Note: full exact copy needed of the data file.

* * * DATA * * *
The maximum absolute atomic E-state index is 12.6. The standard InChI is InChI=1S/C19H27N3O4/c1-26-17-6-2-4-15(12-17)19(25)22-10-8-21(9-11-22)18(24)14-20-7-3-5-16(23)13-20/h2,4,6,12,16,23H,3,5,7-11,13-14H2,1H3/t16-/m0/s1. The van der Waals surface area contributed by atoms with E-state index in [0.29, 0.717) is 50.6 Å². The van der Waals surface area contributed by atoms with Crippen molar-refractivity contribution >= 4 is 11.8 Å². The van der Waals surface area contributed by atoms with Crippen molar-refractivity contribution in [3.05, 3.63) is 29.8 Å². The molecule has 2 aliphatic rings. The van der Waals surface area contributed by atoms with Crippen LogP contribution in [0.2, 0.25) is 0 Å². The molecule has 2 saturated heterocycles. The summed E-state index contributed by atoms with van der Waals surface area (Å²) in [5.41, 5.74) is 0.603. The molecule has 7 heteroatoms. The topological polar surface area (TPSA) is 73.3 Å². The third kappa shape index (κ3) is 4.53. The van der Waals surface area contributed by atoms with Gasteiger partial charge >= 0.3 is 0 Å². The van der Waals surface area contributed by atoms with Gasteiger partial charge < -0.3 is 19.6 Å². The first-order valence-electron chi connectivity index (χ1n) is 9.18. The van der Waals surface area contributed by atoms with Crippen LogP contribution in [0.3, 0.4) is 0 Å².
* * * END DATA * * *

The maximum absolute atomic E-state index is 12.6. The standard InChI is InChI=1S/C19H27N3O4/c1-26-17-6-2-4-15(12-17)19(25)22-10-8-21(9-11-22)18(24)14-20-7-3-5-16(23)13-20/h2,4,6,12,16,23H,3,5,7-11,13-14H2,1H3/t16-/m0/s1. The van der Waals surface area contributed by atoms with E-state index in [0.29, 0.717) is 50.6 Å². The van der Waals surface area contributed by atoms with Crippen molar-refractivity contribution >= 4 is 11.8 Å². The van der Waals surface area contributed by atoms with Crippen molar-refractivity contribution in [3.05, 3.63) is 29.8 Å². The molecule has 2 aliphatic rings. The van der Waals surface area contributed by atoms with Crippen LogP contribution in [0.2, 0.25) is 0 Å². The molecule has 2 saturated heterocycles. The summed E-state index contributed by atoms with van der Waals surface area (Å²) in [5.41, 5.74) is 0.603. The molecule has 7 heteroatoms. The topological polar surface area (TPSA) is 73.3 Å². The third kappa shape index (κ3) is 4.53. The van der Waals surface area contributed by atoms with Gasteiger partial charge >= 0.3 is 0 Å². The van der Waals surface area contributed by atoms with Gasteiger partial charge < -0.3 is 19.6 Å². The first-order valence-electron chi connectivity index (χ1n) is 9.18. The van der Waals surface area contributed by atoms with Crippen LogP contribution in [0.3, 0.4) is 0 Å².